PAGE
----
Arguing that we are currently entering in the era of big data and algorithms, several authors argue that this “is a major breakthrough in the development of digital services (as it) gives decisive importance not only to the owners of data, but also and especially to those who can make them intelligible” (Cardon, 2013: 10). The algorithms subtending the information and communication technologies we daily use, the internet first and foremost, are (also) artefacts of governance, arrangements of power and “politics by other means” (Latour, 1988).
The power of algorithms
By naming a conference held at New York University last May “Governing Algorithms”, its organisers were making a deliberate choice of ambiguity – hinting at both the governance of algorithms, the extent to which political regulation can affect the functioning of the instructions and procedures subtending technology, and the governing power of algorithms themselves.
The ways in which the pervasiveness of algorithms into human society has political implications appear as a core issue of our times; they are a key feature of both today’s information ecosystem (Anderson, 2011: 529-547) and underlying cultural norms (Striphas, 2009), as they contribute to the shaping of the information we access and of its organisation. In a recent paper, communication scholar Tarleton Gillespie highlights six dimensions of political valence for algorithms that have public relevance, i.e., those algorithms that are used to select what is most relevant from a corpus of data composed of traces of our activities, preferences, and expressions” (Gillespie, 2013: 2). These six dimensions are:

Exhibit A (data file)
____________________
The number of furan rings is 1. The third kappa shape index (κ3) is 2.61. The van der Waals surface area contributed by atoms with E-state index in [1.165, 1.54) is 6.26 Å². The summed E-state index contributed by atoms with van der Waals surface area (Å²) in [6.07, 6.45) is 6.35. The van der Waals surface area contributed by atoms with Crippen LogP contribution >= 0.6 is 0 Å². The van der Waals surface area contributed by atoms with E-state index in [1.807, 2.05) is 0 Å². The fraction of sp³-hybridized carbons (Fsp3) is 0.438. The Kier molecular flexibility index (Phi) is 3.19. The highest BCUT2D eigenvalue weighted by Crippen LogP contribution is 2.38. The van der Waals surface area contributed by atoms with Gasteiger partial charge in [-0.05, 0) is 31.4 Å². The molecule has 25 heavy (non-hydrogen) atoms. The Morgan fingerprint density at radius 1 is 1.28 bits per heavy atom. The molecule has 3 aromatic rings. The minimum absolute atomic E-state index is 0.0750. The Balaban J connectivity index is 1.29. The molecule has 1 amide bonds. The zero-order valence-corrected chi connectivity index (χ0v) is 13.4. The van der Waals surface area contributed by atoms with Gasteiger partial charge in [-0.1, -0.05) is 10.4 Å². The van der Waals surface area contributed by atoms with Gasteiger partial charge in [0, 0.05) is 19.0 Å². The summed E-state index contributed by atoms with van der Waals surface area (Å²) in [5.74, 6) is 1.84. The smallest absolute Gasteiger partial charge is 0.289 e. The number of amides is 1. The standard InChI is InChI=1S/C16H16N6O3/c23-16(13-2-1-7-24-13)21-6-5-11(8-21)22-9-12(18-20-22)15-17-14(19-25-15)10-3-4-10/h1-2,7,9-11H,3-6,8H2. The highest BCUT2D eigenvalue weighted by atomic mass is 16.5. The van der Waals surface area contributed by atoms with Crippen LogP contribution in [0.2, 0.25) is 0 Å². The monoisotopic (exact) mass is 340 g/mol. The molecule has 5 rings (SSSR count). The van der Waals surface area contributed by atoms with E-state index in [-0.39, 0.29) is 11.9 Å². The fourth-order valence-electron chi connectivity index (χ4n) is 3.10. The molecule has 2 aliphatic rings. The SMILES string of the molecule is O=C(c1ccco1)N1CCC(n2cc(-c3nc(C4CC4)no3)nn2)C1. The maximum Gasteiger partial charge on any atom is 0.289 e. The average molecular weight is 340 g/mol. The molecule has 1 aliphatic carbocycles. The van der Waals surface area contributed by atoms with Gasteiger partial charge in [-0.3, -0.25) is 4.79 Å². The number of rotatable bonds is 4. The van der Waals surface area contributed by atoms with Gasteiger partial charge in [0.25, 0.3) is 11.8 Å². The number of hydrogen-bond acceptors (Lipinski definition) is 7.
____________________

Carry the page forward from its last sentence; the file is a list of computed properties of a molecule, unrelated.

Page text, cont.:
patterns of inclusion, the choices behind the constitution of an index, what is included and excluded in it, and how data is “prepared” for the algorithm;
cycles of anticipation, the consequences of attempts, by those creating the algorithms, to have information about their users and make predictions on their future behaviours;
the evaluation of relevance, the criteria by which algorithms determine what is not only relevant, but appropriate and legitimate;